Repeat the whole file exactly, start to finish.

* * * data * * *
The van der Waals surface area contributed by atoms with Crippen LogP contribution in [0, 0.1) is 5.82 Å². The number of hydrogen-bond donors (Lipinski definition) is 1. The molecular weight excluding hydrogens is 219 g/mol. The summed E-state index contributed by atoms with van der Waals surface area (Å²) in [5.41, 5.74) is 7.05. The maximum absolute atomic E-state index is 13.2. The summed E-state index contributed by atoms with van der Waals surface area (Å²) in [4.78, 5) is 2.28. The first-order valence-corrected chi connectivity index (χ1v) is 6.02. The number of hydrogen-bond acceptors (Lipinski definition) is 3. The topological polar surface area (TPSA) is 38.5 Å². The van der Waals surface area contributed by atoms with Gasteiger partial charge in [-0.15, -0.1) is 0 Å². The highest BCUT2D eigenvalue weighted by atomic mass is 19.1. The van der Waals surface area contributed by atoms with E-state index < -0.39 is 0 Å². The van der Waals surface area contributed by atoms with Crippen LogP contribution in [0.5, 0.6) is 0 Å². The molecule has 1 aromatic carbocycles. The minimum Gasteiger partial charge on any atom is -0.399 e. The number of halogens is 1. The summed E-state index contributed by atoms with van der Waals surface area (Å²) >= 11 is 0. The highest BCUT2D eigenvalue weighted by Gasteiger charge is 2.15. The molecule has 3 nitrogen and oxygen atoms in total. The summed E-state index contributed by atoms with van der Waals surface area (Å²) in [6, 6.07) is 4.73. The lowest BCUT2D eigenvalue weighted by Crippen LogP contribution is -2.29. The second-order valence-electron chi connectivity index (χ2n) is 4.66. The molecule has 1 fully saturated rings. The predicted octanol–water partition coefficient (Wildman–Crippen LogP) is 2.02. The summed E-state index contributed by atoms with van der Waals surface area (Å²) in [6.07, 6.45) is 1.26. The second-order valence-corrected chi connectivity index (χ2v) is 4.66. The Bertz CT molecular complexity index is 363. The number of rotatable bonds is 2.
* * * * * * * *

The van der Waals surface area contributed by atoms with Crippen LogP contribution in [0, 0.1) is 5.82 Å². The number of hydrogen-bond donors (Lipinski definition) is 1. The molecular weight excluding hydrogens is 219 g/mol. The summed E-state index contributed by atoms with van der Waals surface area (Å²) in [5.41, 5.74) is 7.05. The maximum absolute atomic E-state index is 13.2. The summed E-state index contributed by atoms with van der Waals surface area (Å²) in [4.78, 5) is 2.28. The first-order valence-corrected chi connectivity index (χ1v) is 6.02. The number of hydrogen-bond acceptors (Lipinski definition) is 3. The topological polar surface area (TPSA) is 38.5 Å². The van der Waals surface area contributed by atoms with Gasteiger partial charge in [-0.15, -0.1) is 0 Å². The highest BCUT2D eigenvalue weighted by atomic mass is 19.1. The van der Waals surface area contributed by atoms with E-state index < -0.39 is 0 Å². The van der Waals surface area contributed by atoms with Crippen LogP contribution in [0.5, 0.6) is 0 Å². The molecule has 1 aromatic carbocycles. The minimum Gasteiger partial charge on any atom is -0.399 e. The number of halogens is 1. The summed E-state index contributed by atoms with van der Waals surface area (Å²) >= 11 is 0. The highest BCUT2D eigenvalue weighted by Gasteiger charge is 2.15. The molecule has 3 nitrogen and oxygen atoms in total. The summed E-state index contributed by atoms with van der Waals surface area (Å²) in [6, 6.07) is 4.73. The lowest BCUT2D eigenvalue weighted by Crippen LogP contribution is -2.29. The second-order valence-electron chi connectivity index (χ2n) is 4.66. The molecule has 1 fully saturated rings. The predicted octanol–water partition coefficient (Wildman–Crippen LogP) is 2.02. The summed E-state index contributed by atoms with van der Waals surface area (Å²) in [6.07, 6.45) is 1.26. The second-order valence-corrected chi connectivity index (χ2v) is 4.66. The Bertz CT molecular complexity index is 363. The number of rotatable bonds is 2.